These two tendencies have underlain much of European history and are still visible today: cultural and economic interconnectedness at odds with political fragmentation.

When people are united by culture but divided by politics, their warfare tends to focus on establishing dominance over the enemy rather than destroying them. The respect for shared institutions and values facilitates the development of common diplomatic customs which can limit the destructiveness of warfare and channel competition into symbolic contests. On the other hand, diplomacy can draw conflicts out by delaying a decisive clash. People are likely to find themselves at war repeatedly over the same issues, a feature we can also see in European history.

These factors tend to draw European societies into internal connections and conflicts, but Europe is also well connected to the outside world. The Mediterranean Sea is easy to cross to North Africa or the Levant and the there is an extensive land connection to the rest of Eurasia. A short overland trip from the southeastern Mediterranean leads on to the Red Sea and the Indian Ocean. North America can be reached either by riding the circular North Atlantic trade winds or by island-hopping by way of Britain, the Faroes, Iceland, and Greenland. People have always been moving into and out of Europe both individually and in larger migrations, bringing the influence of outside ideas and cultures into the region and taking European ideas abroad.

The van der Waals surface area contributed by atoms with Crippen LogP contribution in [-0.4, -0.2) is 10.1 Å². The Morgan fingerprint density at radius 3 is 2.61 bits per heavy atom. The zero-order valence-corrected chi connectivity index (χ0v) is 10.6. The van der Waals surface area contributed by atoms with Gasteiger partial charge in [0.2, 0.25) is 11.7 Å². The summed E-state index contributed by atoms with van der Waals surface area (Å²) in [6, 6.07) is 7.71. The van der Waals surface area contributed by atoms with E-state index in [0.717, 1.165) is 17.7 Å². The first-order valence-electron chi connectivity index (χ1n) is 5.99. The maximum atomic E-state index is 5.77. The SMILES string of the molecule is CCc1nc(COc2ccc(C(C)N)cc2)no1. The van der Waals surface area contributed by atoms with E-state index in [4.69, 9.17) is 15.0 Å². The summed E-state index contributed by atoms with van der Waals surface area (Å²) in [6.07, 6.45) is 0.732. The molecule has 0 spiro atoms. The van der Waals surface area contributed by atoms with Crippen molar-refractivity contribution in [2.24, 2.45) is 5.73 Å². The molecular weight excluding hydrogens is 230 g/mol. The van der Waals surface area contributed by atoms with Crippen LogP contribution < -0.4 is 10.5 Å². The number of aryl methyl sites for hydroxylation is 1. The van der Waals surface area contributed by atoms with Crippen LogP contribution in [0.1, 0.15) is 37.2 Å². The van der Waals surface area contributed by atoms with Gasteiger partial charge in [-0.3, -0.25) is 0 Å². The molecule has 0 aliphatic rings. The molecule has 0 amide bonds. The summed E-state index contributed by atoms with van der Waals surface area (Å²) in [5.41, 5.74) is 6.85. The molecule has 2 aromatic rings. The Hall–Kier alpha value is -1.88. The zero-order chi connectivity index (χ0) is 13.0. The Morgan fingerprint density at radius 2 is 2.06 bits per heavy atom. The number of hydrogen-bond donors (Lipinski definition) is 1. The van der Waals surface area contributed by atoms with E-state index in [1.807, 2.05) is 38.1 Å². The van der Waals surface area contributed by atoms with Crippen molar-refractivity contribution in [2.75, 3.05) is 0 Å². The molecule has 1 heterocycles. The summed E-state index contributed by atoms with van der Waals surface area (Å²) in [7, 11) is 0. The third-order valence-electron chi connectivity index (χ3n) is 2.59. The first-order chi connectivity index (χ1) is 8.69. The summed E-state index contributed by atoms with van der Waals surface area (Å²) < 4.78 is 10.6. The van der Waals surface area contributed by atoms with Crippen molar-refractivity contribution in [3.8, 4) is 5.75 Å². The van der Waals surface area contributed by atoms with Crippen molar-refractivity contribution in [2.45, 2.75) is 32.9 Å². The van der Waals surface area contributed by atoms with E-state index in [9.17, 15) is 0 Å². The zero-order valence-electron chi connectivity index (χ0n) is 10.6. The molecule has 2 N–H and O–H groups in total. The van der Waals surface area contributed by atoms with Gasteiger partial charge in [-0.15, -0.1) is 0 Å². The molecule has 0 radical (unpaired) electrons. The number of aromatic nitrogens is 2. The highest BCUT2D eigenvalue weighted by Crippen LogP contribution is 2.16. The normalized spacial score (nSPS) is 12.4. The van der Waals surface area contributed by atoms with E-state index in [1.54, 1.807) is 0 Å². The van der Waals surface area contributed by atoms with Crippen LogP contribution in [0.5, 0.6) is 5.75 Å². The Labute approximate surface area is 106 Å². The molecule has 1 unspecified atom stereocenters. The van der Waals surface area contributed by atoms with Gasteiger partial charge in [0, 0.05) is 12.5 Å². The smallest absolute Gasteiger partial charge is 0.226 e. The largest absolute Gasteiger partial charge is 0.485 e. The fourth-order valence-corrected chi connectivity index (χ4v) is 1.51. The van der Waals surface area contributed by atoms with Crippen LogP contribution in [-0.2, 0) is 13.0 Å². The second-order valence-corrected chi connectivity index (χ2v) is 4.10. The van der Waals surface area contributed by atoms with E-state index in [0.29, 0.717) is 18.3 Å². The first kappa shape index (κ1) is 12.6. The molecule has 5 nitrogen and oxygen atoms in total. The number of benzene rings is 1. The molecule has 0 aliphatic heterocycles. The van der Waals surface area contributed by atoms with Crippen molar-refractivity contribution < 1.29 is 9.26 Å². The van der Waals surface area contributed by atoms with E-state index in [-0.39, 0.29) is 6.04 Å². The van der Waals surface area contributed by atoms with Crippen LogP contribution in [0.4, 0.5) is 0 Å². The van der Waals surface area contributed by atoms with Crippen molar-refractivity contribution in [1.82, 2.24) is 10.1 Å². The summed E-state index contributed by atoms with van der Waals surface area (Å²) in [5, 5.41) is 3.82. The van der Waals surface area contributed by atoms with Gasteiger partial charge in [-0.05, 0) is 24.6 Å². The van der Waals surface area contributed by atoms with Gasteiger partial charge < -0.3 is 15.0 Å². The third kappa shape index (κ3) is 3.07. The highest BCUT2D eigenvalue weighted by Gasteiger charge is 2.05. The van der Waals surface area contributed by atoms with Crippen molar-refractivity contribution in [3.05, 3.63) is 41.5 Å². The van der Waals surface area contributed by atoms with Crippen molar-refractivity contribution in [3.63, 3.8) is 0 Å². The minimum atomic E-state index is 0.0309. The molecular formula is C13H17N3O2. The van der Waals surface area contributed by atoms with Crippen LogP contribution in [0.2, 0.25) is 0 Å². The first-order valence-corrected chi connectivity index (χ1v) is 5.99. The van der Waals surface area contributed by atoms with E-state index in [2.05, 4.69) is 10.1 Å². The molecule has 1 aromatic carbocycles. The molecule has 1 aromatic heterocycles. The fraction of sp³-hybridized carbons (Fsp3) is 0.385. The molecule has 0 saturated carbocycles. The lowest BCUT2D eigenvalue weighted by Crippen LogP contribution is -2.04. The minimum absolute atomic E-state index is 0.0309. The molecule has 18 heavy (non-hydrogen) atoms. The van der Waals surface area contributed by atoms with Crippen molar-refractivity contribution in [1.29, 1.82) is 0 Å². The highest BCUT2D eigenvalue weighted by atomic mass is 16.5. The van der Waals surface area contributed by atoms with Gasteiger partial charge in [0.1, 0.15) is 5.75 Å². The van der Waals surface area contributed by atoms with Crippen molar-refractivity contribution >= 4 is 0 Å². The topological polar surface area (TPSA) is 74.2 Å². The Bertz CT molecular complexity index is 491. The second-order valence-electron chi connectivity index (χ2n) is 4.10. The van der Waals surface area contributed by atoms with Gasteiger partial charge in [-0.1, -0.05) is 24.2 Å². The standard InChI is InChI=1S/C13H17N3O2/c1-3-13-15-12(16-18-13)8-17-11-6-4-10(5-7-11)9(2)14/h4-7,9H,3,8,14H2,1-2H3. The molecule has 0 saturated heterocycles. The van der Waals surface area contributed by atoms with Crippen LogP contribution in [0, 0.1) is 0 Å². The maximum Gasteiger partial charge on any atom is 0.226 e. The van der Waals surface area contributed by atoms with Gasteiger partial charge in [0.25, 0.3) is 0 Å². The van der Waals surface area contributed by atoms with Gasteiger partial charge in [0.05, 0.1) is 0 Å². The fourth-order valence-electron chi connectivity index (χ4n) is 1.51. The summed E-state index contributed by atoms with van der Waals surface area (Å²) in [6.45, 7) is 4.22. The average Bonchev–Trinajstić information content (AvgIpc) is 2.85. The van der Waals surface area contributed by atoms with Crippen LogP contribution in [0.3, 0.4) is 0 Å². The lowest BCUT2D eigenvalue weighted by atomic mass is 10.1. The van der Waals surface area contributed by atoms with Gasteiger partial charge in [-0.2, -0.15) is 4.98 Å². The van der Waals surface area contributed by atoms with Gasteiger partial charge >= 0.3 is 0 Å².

All of these factors are part of what makes Europe European. We can see their influence even in the fairy tale version. Many kings and queens (and other kinds of rulers) have competed for power across stretches of Europe, relying on knights (and warriors of other descriptions) who supported themselves on the agricultural produce of small local regions. In parts of this fragmented landscape, local magnates built castles (and other kinds of fortified dwellings) to secure their control of territory and resources. The cultural and economic connections between many of these warring parties fostered the development of a common set of norms for the conduct of warfare, which literature elaborated into a fanciful code of chivalry. Contact with the outside world and immigration of foreign peoples brought new ideas and technologies—like stirrups and stone castles—which then spread widely through networks of trade.